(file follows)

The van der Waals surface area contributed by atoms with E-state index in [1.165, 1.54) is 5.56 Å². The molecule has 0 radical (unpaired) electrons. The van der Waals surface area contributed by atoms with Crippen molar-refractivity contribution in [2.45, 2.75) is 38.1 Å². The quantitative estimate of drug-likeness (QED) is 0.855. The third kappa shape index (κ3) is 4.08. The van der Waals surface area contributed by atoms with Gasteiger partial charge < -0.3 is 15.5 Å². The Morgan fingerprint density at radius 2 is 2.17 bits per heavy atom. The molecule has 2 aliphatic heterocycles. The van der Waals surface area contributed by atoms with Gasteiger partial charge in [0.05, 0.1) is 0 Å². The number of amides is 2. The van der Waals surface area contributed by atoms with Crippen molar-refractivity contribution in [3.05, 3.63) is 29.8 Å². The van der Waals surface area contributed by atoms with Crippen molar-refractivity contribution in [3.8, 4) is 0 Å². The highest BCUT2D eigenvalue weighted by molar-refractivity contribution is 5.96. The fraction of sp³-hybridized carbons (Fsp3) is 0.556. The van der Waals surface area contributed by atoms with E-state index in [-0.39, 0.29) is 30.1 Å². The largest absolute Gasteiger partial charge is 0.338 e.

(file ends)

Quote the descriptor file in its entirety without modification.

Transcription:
The van der Waals surface area contributed by atoms with E-state index in [1.165, 1.54) is 5.56 Å². The molecule has 0 radical (unpaired) electrons. The van der Waals surface area contributed by atoms with Crippen molar-refractivity contribution in [2.45, 2.75) is 38.1 Å². The quantitative estimate of drug-likeness (QED) is 0.855. The third kappa shape index (κ3) is 4.08. The van der Waals surface area contributed by atoms with Gasteiger partial charge < -0.3 is 15.5 Å². The Morgan fingerprint density at radius 2 is 2.17 bits per heavy atom. The molecule has 2 aliphatic heterocycles. The van der Waals surface area contributed by atoms with Gasteiger partial charge in [0.05, 0.1) is 0 Å². The number of amides is 2. The van der Waals surface area contributed by atoms with Crippen molar-refractivity contribution in [3.05, 3.63) is 29.8 Å². The van der Waals surface area contributed by atoms with Crippen molar-refractivity contribution in [3.8, 4) is 0 Å². The highest BCUT2D eigenvalue weighted by molar-refractivity contribution is 5.96. The fraction of sp³-hybridized carbons (Fsp3) is 0.556. The van der Waals surface area contributed by atoms with E-state index in [-0.39, 0.29) is 30.1 Å². The largest absolute Gasteiger partial charge is 0.338 e.